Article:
Muscle Mustangs & Fast FordsHow To Tech Qa
Yo Ken! - Tech Q & A - September 2013
Answering your technical questions
I recently bought four tires, 285/40-18. I know they will fit on the rear of my 2010 Ford Mustang GT (Tire Rack lists them for the rear), but will this size fit on the front? I’ve had 275, series 35 or 30, on an ’09 with no problems. Thanks for any help or advice.
Via the Internet
I would advise against running the 285s up front. Although they will fit, you will have issues with the tires rubbing the inner fenderwell. The 275s would be the max for the front, as long as you don’t lower your GT more than 1.5 inches. The Mustang chassis was never designed to handle such a large tire for the front and it could affect your handling characteristics, along with added stress on the suspension components.
Re-tire Your ’Vert
I have a 2002 Ford Mustang GT convertible that I daily drive during the summer. Before I put my car away for the winter last year, I started having major traction issues. Worried about the condition of the torque boxes and control arms, I examined them as well as I could—they seemed to be in fine shape. The tires have decent tread on them but are undersized at 225 mm.
One slightly alarming issue I can’t believe I missed before is that the axle damper had been removed in true hack-job fashion. In your mag I see lots of undercarriages with this piece still intact. Could this be causing my traction issues? I’m thinking it is probably the all-season tires that the dealer put on the car before selling it to me.
Is there anything else I should be looking for? Do I need to worry about the damper? My Ford dealer says he can’t get that part anymore, but told me not to worry about it. I would like to believe him, but there are no shops in this area that specialize in Mustangs. I could drive up to Jackson, Michigan, to Paul’s High Performance, but a two-hour drive for a second opinion is a bit much. Any advice you can offer me?
Mike, the axle dampers control driveline vibration and will not effect traction. The dog-bone-shaped damper is often left off after changing the ring and pinion, or even when routine maintenance is performed. The tire size is probably one of the reasons for less traction, along with the all-season tires. All-season tires are a compromise between a performance summer tire and winter tire. In many cases, most brands do not perform well on-track when pushed to their limits.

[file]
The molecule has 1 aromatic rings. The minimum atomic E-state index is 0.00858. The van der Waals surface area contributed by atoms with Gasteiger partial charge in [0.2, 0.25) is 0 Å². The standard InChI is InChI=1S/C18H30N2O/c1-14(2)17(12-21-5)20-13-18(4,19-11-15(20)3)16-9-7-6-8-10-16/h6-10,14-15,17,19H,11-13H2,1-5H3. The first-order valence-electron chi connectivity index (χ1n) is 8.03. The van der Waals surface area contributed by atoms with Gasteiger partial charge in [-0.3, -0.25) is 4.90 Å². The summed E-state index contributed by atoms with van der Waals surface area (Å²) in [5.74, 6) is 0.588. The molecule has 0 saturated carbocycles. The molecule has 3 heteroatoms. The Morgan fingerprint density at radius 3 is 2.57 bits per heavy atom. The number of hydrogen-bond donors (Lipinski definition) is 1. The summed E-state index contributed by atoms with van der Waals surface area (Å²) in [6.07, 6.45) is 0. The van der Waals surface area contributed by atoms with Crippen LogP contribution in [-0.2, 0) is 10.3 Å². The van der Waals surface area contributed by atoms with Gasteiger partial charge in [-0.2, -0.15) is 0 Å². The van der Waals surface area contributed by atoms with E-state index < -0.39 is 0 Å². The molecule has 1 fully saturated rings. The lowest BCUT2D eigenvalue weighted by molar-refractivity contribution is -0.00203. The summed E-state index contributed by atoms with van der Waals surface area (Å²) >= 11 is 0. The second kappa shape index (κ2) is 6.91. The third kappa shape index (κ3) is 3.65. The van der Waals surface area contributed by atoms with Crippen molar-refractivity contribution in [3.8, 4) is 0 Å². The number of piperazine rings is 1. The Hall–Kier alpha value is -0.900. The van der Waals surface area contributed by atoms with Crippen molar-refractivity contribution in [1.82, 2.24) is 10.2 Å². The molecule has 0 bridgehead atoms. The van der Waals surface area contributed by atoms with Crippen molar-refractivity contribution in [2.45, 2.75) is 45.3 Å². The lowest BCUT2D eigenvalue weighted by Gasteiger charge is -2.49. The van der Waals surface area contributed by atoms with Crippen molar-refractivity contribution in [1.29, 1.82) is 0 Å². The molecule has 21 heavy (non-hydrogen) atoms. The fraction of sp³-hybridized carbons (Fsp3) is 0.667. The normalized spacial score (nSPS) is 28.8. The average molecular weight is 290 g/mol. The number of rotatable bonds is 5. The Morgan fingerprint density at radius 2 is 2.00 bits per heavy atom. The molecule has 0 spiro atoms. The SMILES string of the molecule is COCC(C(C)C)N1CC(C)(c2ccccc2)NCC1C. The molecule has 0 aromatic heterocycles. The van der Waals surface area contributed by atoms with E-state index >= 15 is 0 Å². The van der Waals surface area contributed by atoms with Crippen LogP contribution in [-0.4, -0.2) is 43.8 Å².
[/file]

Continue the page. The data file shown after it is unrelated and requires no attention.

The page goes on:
Masters of Flow
I have an 2006 Ford Mustang GT with 15/8-inch short-tube headers and Flowmaster 60 Series mufflers. I’m unhappy with the sound and lack of felt power. What kind of rwhp should I be making? I also have a K&N air filter. My GT has only has 25,000 miles and the brakes don’t seem to work well. Please help.
Jon, short-tube headers and Flowmasters will increase power about 3-5 percent. You may not feel the increase, as it is minimal, but it is a good upgrade and works well when adding other performance parts. As far as the sound goes, Flowmaster set the industry standard when it first launched its muffler design. Its parts have a unique sound that many like—but sound is subjective. Some may like it and some may not.
A complete brake service will most likely cure your brake issues; replace both the brake pads and rotors.
I am a newbie here and hoping someone can help me out with a question about horsepower. I just bought an 2006 Ford Mustang GT with some upgrades. It has a high-rise intake manifold, a C&L cold-air intake, Flowmasters, and an SCT X3 Power Flash tune. Does anyone know how much horsepower gain I should expect? It seems quick. I own two Dodge Vipers (1994 Viper RT/10 and a 1999 Viper GTS) and I wanted something a little tamer for daily driving—and it is, but it still seems to have some good power. I love it! Thanks for any insight.